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Did Sobig-E have a secret mission?

Experts analyzing the Sobig-E worm contemplate whether the author is a spammer and whether using Zip files to distribute the worm could set the stage for similar future attacks.

The spread of Sobig-E has abated. Now it's time for enterprises to contemplate the worm's mission and to internalize lessons learned from it.

When the worm struck Wednesday, companies were caught off guard because Sobig-E arrived as a Zip file attached to an e-mail. Many organizations strip executable files and VB script files from e-mail messages at the gateway. Worm writers commonly use those file types for their creations. However, Zip files generally are not blocked because they have many legitimate business uses.

After infecting a system, Sobig-E searches for e-mail addresses in a host of files, including cached Web pages, text documents and in Windows address books. The worm then uses the harvested addresses to mass mail itself using its internal SMTP (Simple Mail Transfer Protocol) engine.

Sobig-E is so good at harvesting e-mail addresses that this could cloud just how severe a problem it really was. While U.K.-based e-mail filtering outsourcer MessageLabs was listing Sobig-E as its most widespread worm on Thursday, it wasn't even in Trend Micro Inc.'s list of the 10 most prevalent viruses and worms. "It's behind Yaha, FunLove, Bugbear and Nimda," said David Perry, Trend Micro's global director of education.

The reason for the disparity is that MessageLabs tracks the number of copies it intercepts. For example, it may catch 20,000 copies of Sobig-E. Since the worm is so good at finding e-mail addresses, those e-mails could have originated from a relatively small number of machines.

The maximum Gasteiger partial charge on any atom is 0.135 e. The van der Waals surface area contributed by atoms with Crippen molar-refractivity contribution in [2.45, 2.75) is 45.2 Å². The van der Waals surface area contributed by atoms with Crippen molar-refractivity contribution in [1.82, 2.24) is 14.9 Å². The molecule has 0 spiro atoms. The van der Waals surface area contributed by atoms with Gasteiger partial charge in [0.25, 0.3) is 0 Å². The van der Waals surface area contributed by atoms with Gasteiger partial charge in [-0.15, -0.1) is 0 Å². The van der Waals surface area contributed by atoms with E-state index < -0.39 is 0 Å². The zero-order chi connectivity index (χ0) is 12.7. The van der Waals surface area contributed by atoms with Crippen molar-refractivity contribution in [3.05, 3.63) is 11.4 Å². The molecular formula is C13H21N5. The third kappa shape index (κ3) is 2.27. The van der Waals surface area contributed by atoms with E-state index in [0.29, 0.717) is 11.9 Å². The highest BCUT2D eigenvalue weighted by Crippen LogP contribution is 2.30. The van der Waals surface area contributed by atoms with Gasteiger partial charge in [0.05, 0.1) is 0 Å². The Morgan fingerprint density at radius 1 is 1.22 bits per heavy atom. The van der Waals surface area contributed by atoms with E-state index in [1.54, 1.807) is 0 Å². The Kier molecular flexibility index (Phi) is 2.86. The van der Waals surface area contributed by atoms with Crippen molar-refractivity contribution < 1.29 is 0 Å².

On the other hand, antivirus software vendors like Trend Micro usually rely on customer support calls, searches on their Web sites and other indicators to ascertain the severity of a worm.

Sobig-E's secret mission?

It has emerged that Sobig-E drops a Trojan-like program into infected systems, which could pave the way for infected machines to be used as open relays for spamming. The program could potentially be accessed remotely to execute primitive tasks such as forwarding e-mails, said Mark Sunner, chief technology officer of MessageLabs.

Additionally, the worm's SMTP engine is multithreaded, an upgrade to previous versions of the worm. This would allow Sobig-E to send mail better, which lends further credence to the spam hypothesis, Sunner said.

Spammers use open relays to cloak where their e-mails are coming from, Sunner said. This is particularly important because some companies use dynamic black lists that block e-mail from particular domains. "Open relays literally give them millions of addresses to ply through," he said.

A user of a system being used as an open relay would see performance degradation but not much else awry. Having personal firewalls in place would clue users in to this because they would see an unusually large amount of mail being sent, Sunner said.

Network file shares: The forgotten vector

Sobig-E, like many recent worms, can spread by copying itself to network file shares and by mailing itself. After infecting a system, Sobig-E tries to copy itself to

"\Documents and Settings\All Users\Start Menu\Programs\Startup" and "Windows\All Users\Start Menu\Programs\Startup". 

Most attention has been paid to the e-mail vector, since it's definitely very pronounced. "It's a mass mailer with the emphasis on mass," Perry said, noting the large number of e-mails one infected machine could pump out.

Yet some, such as Russ Cooper, editor of NTBugtraq and surgeon general of TruSecure Corp., a Herndon, Va.-based managed security services provider, see the network file share route as the major reason Sobig gained some traction.

Network file shares can be fertile paths for worms because often all it takes is for one end user to open the e-mailed worm; then it can spread internally without any further human intervention. In other words, all it would take is a remote user on a VPN connection to get infected in order for the worm to spread within a company, Cooper said.

"Companies do need to have good internal security practices," Sunner said.


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